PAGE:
“Make friends with each other, so that we don’t have these crazy Pit bull fights that you always hear about, so that we don’t have dogs killing each other. I’m very much against that. I’m hoping to decrease it. I know I’ll never totally eliminate it. But to decrease it,” she said.

The three year old business supplies products such as: collars, worming tablets, toys, muzzles, fish oil, growth supplements and various soaps. These were on display at special prices for the day.

Perhaps the youngest dog owner on the scene was nine-year-old pit bull enthusiast Zachary Creese, who was sitting beside his four month old pup.

He shared that he likes animals, “They are playful and helpful at some times.”

His excitement for the “lime” came from the fact that he wanted to see other dogs.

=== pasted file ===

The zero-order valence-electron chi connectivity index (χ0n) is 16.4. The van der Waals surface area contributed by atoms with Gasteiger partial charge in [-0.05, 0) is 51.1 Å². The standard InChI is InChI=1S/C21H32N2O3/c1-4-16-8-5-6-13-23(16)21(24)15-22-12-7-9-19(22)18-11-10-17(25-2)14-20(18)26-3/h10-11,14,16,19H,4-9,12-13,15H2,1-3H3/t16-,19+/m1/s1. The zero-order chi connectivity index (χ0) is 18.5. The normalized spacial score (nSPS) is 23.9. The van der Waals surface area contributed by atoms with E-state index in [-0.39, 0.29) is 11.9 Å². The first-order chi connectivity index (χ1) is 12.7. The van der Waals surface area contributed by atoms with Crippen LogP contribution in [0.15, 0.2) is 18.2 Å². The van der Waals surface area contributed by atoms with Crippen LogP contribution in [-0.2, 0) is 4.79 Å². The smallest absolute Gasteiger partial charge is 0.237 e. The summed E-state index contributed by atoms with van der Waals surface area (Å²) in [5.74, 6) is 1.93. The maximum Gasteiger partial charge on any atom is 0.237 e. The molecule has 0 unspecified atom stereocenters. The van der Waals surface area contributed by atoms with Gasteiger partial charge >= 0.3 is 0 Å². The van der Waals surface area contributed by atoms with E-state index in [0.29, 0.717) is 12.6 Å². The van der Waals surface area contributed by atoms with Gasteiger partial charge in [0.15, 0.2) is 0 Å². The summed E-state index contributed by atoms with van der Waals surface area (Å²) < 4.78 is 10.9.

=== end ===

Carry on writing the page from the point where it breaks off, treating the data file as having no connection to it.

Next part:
The youngster also described the atmosphere as good “because I get to be here and chill with my dog.”

Creese happened to be near to a group of other ‘Pitties’ such as ‘Ice’, owned by Marvin Pierre of Glen.

“They ain no different than any other dogs. Discipline them and they’re loyal and nice like as any other dogs,” Pierre commented.

The Glen resident who has attended similar events before noted “as a dog person you done know where the dog fun is, I’ll be there.”

His message to other Vincentians was, “Sometimes instead of you being stray and doing stupid things, you could get a dog, tek care of it, get a responsibility, treat it good and love it, and it go love you.”

One of the smaller pups present, which made up for size with a big personality, was Cockapoo ‘Nick Fury’ named after the Avengers hero.

Suitably decked out for the occasion, the mix between a Cocker Spaniel and a Poodle was out with Patrice Jones and her son Jamario.

Jones explained that “Fury is an only dog and he doesn’t get a lot of socialisation and so I thought this would be a good way to introduce him to other dogs.”

She explained that it was the first dog gathering event they attended here.

“I got the flyer in my Instagram messages from someone else who saw it. So I didn’t know about the group itself so once they sent me the message I was like, okay we definitely have to try it,” she said.